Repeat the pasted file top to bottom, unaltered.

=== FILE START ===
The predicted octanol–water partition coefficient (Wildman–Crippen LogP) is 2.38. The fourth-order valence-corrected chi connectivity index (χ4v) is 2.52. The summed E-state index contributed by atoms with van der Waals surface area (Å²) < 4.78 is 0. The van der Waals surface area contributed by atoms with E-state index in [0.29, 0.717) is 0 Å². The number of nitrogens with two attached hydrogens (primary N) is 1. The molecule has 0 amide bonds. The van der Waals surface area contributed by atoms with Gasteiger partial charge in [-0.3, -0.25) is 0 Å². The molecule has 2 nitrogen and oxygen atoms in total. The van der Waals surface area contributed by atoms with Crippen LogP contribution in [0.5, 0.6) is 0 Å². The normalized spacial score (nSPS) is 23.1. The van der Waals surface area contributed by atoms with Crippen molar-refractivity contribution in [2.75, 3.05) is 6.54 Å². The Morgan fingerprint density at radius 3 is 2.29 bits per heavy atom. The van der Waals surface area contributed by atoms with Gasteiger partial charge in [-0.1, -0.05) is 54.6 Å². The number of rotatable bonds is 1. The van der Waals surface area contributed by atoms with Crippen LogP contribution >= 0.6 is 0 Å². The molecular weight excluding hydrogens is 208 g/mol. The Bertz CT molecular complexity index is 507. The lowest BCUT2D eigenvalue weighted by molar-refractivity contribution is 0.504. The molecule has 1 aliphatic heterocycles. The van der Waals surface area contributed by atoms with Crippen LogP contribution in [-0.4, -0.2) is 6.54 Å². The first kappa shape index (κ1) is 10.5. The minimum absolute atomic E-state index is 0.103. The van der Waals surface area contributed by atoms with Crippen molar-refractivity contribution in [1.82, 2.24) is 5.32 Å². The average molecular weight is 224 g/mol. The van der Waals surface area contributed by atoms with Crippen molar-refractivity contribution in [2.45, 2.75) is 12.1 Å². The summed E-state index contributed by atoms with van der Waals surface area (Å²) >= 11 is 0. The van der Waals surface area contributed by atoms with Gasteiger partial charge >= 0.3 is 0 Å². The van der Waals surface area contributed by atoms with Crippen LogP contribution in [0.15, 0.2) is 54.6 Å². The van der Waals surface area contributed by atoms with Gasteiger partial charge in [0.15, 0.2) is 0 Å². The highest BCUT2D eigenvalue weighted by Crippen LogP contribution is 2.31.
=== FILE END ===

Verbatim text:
The predicted octanol–water partition coefficient (Wildman–Crippen LogP) is 2.38. The fourth-order valence-corrected chi connectivity index (χ4v) is 2.52. The summed E-state index contributed by atoms with van der Waals surface area (Å²) < 4.78 is 0. The van der Waals surface area contributed by atoms with E-state index in [0.29, 0.717) is 0 Å². The number of nitrogens with two attached hydrogens (primary N) is 1. The molecule has 0 amide bonds. The van der Waals surface area contributed by atoms with Gasteiger partial charge in [-0.3, -0.25) is 0 Å². The molecule has 2 nitrogen and oxygen atoms in total. The van der Waals surface area contributed by atoms with Crippen LogP contribution in [0.5, 0.6) is 0 Å². The normalized spacial score (nSPS) is 23.1. The van der Waals surface area contributed by atoms with Crippen molar-refractivity contribution in [2.75, 3.05) is 6.54 Å². The Morgan fingerprint density at radius 3 is 2.29 bits per heavy atom. The van der Waals surface area contributed by atoms with Gasteiger partial charge in [-0.1, -0.05) is 54.6 Å². The number of rotatable bonds is 1. The van der Waals surface area contributed by atoms with Crippen LogP contribution >= 0.6 is 0 Å². The molecular weight excluding hydrogens is 208 g/mol. The Bertz CT molecular complexity index is 507. The lowest BCUT2D eigenvalue weighted by molar-refractivity contribution is 0.504. The molecule has 1 aliphatic heterocycles. The van der Waals surface area contributed by atoms with Crippen LogP contribution in [-0.4, -0.2) is 6.54 Å². The first kappa shape index (κ1) is 10.5. The minimum absolute atomic E-state index is 0.103. The van der Waals surface area contributed by atoms with Crippen molar-refractivity contribution in [1.82, 2.24) is 5.32 Å². The average molecular weight is 224 g/mol. The van der Waals surface area contributed by atoms with Crippen molar-refractivity contribution in [2.45, 2.75) is 12.1 Å². The summed E-state index contributed by atoms with van der Waals surface area (Å²) >= 11 is 0. The van der Waals surface area contributed by atoms with Gasteiger partial charge >= 0.3 is 0 Å². The van der Waals surface area contributed by atoms with Crippen LogP contribution in [0.15, 0.2) is 54.6 Å². The van der Waals surface area contributed by atoms with Gasteiger partial charge in [0.15, 0.2) is 0 Å². The highest BCUT2D eigenvalue weighted by Crippen LogP contribution is 2.31.